Greenpeace International Executive Director Jennifer Morgan today expressed grave concern at moves by the Saudi government to cripple the COP26 climate talks in Glasgow.
On Friday night Saudi negotiators moved to block the negotiations taking place over the creation of the so-called ‘cover decision’ for the final text. The cover decision is the top line message coming out of a COP that signals what the final outcome means for the world and is a vital part of any successful summit. Many countries, especially those facing existential risks, have been attempting to ensure that Glasgow’s cover decision focuses on accelerating action to keep 1.5C alive – thus the absence of any cover decision at all would cripple that effort and critically undermine the outcome in Glasgow.
The Saudi government then blocked efforts to achieve progress on adaptation. A key pillar of the Paris Agreement, adaptation is the effort to help millions of people around the world cope with the impacts of rising temperatures. Lack of progress on adaptation would make it difficult for vulnerable countries, including the African block of nations, to embrace any final agreement, making success at COP26 less likely.
Saudi negotiators are able to undermine the talks because all decisions require a consensus across all 196 countries in attendance – meaning a single nation can veto progress. There are no agreed voting rules in the UNFCCC because Saudi Arabia has been blocking them since the body was created after the 1992 Rio Earth Summit.
Greenpeace International Executive Director Jennifer Morgan has been to every single COP over the past quarter of a century and is a seasoned observer of Saudi tactics. She said:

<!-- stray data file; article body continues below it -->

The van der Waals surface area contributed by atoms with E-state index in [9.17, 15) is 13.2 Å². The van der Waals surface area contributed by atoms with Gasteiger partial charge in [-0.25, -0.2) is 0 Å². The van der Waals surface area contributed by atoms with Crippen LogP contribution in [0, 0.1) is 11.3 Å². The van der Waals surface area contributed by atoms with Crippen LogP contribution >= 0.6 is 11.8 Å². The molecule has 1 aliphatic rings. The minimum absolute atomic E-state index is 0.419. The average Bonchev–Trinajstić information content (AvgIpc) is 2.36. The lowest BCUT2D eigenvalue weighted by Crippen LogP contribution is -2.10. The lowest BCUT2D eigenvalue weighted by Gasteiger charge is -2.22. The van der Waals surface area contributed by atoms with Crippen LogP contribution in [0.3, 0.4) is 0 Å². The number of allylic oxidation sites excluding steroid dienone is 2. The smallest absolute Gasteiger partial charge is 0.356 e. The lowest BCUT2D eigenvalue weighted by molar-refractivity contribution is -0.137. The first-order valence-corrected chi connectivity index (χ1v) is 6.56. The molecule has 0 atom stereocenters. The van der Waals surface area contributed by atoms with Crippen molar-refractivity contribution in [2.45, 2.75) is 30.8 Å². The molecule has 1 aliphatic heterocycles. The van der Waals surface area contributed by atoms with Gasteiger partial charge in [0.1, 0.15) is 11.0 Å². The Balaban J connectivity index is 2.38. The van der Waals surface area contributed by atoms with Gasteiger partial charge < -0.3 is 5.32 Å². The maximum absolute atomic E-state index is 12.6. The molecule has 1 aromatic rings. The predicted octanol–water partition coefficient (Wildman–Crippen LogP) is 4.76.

“Saudi Arabia is making its play. They’re at the chess board, manipulating the pieces in an effort to stop an outcome that keeps 1.5C within reach. The push on Friday night to block a cover decision was a textbook effort to strip ambition from the final text, while the move to dilute substance on the adaptation goal was designed to ensure vulnerable countries don’t get the support they need and therefore can’t sign up to a meaningful agreement at the end of this week. It’s smart, strategic and utterly cynical. Other governments now need to isolate the Saudi delegation if they want this COP to succeed for everyone, not just fossil fuel interests.”
The Saudi negotiators in Glasgow have also tried to block ambition via the Like-Minded Developing Countries (LMDCs) group, pushing back on the inclusion of the 1.5C temperature goal while demanding weak baselines.
Two weeks ago the BBC and Unearthed revealed that the Saudi government tried to influence the wording of a landmark UN climate science report, due out in March next year. Representatives from the Saudi oil ministry pushed the authors of the IPCC Sixth Assessment Report on mitigation to remove a reference to published literature that found fossil fuels need to be phased out if we’re to avoid the worst effects of climate change. The Kingdom of Saudi Arabia is one of the world’s biggest oil exporters.
Jennifer Morgan added:
“Key to the strategy of fossil fuel interests like the Saudis is to dodge blame for wrecking the talks, so they always try to keep their fingerprints off. They light matches, drop them, start fires and walk away. No country is immune to the catastrophic threat of rising temperatures, Saudi Arabia included. Indeed, the Gulf region is warming even faster than the global average.”
The actions of the Saudi government are in line with its approach to energy. The national oil company Aramco announced last month that it plans to increase its oil production capacity from 12 million to 13 million barrels a day by 2027. Two weeks later the government announced a pledge to reach ‘net zero’ by 2060 but failed to provide any evidence that the country’s leaders intend to implement policies to actually meet the goal.
Greenpeace acknowledges that the wealth and economy of Saudi Arabia is based on fossil fuels and that it will be a challenging transition, but the science has demonstrated that this is the only way to secure the future of humanity and they must be prepared to take on their share of responsibility. The Gulf region is rich in renewable energy potential, which can stimulate a vibrant economy with better jobs for a wide segment of society, based on equity and justice rather than concentration of corporate wealth.